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Ohio Watchdog: Dem. AG Ran Corrupt Office

Monday, 22 Dec 2008 07:02 PM

COLUMBUS, Ohio – Former Attorney General Marc Dann ran a vulgar and unprofessional office and misused campaign funds to make lavish payments to friends and family, the state's government watchdog said Monday in releasing the results of a six-month investigation.

Dann, a Democrat elected in 2006 on an anti-corruption platform, resigned in May amid a sexual harassment scandal in his office that included his admission that he had an affair with an employee.

The report by Inspector General Tom Charles said Dann hired a coterie of young women dubbed "the Dannettes" who were so unqualified and unprofessional in their dress and conduct that an office assistant was assigned to conduct etiquette training.

Dann used his position to indulge himself and gave well-paid top jobs to aides whose only qualification was their loyalty and friendship to their boss, the report said.

Charles said he was forwarding the report to Columbus and Franklin County prosecutors, the Internal Revenue Service and the Ohio Department of Taxation, among other entities.

Anthony Gutierrez, an aide at the center of the sexual harassment scandal who was later fired, could face felony ethics charges, Charles said. Dann, who Charles said declined to be interviewed for the investigation, could face sanctions from the Ohio Elections Commission regarding the way he spent campaign funds and public money.

Dann said in a conference call with reporters that Charles' report was littered with innuendo instead of facts and didn't document any substantive cases in which he had broken the law.

He also said the report was written with a bias that had grown from Dann's prior criticism of Charles. "He has never forgiven me for that," Dann said.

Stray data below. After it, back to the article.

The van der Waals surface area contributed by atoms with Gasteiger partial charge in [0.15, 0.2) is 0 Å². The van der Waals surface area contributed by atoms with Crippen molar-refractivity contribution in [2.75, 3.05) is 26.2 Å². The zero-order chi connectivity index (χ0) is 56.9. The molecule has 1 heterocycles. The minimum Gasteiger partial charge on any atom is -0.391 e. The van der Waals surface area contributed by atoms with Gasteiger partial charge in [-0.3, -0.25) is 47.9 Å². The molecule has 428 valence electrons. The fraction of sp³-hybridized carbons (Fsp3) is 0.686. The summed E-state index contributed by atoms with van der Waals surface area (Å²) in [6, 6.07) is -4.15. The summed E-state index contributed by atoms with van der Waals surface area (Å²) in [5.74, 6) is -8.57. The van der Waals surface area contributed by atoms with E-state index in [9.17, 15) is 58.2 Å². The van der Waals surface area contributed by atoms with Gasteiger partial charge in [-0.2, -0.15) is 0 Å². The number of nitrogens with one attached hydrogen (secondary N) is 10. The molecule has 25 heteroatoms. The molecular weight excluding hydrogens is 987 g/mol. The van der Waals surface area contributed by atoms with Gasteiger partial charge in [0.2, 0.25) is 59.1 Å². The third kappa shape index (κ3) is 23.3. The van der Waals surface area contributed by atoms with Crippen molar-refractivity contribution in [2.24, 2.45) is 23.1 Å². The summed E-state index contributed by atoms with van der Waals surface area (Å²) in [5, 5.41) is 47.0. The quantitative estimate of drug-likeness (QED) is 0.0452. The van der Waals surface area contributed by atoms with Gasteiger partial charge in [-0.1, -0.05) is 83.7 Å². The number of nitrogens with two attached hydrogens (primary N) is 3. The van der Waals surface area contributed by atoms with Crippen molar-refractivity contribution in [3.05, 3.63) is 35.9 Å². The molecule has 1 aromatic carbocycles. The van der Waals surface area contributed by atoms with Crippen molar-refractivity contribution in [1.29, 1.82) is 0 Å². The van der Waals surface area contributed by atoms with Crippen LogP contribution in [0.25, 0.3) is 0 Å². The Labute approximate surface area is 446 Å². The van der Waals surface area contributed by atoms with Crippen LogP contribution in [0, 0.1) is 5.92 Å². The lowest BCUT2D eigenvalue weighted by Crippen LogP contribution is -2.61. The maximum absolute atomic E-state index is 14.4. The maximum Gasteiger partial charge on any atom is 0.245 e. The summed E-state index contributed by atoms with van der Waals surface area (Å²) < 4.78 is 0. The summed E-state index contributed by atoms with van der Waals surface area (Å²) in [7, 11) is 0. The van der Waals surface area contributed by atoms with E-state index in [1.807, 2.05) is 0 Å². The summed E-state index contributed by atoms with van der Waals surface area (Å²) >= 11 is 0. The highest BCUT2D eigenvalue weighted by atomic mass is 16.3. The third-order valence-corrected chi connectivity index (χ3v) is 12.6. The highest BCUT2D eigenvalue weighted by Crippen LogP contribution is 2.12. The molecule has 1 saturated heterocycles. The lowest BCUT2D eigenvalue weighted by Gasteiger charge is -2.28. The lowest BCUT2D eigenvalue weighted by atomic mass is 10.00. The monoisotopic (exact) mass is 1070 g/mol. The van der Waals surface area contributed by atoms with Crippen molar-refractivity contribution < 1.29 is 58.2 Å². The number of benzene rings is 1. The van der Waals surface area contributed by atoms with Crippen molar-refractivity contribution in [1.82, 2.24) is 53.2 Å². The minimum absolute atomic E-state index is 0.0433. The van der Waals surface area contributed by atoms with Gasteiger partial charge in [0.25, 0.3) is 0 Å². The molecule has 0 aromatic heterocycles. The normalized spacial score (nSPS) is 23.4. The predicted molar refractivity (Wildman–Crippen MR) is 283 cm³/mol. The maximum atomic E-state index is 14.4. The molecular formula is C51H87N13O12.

Among other findings in the report, Charles said Dann:

_Ballooned the size of the office's fleet of cars by buying 99 additional vehicles at a cost of $1.9 million and doling out some of the cars as perks to senior managers.

_Used state-owned airplanes 16 times, including ordering pilots to pick him up at his Youngstown home or drop him off at a cost to taxpayers of $8,175.

"There was either a general lack of understanding or a blatant disregard for the law and for how you run a public office," said state Auditor Mary Taylor, a Republican who released her own report Monday on Dann's use of state funds and resources.

The inspector general's report also said Dann used his campaign fund to buy food, beverages, snacks, newspapers and other items virtually every day he was in office, racking up $31,474 in expenses.

Soon after his election, Dann also set up a unique "transition account" to benefit himself and his associates, and to get around the campaign finance laws that govern typical campaign accounts, the report concluded. The account grew to include more than $195,000 in donations from businesses and individuals, including political action committees.

The only transition account addressed by Ohio election law is for the governor, the report noted, saying Dann was charting new territory.

All but $8,000 from that account has been spent, including about $12,000 that was spent on Dann's wife's business, Zesty Dishes. Thousands of dollars were also paid to Gutierrez and to Leo Jennings, who served as Dann's communications director before being fired in the fallout of the harassment scandal, the report said.

Jennings and Gutierrez were receiving their state salaries at the same time.

Dann said other statewide office holders had similar transition accounts. Taylor acknowledged having one Monday but said it was spent solely on expenses related to the January 2007 inauguration.

The report said Gutierrez also had a history of drunken driving charges. Vehicles assigned to Gutierrez were damaged on four occasions, and Gutierrez failed to file crash reports each time, the investigation found. Gutierrez spoke with investigators about other individuals in the office, but would not talk about allegations against himself.

State Treasurer Richard Cordray, a Democrat who won election in November, takes over the attorney general's office in January.

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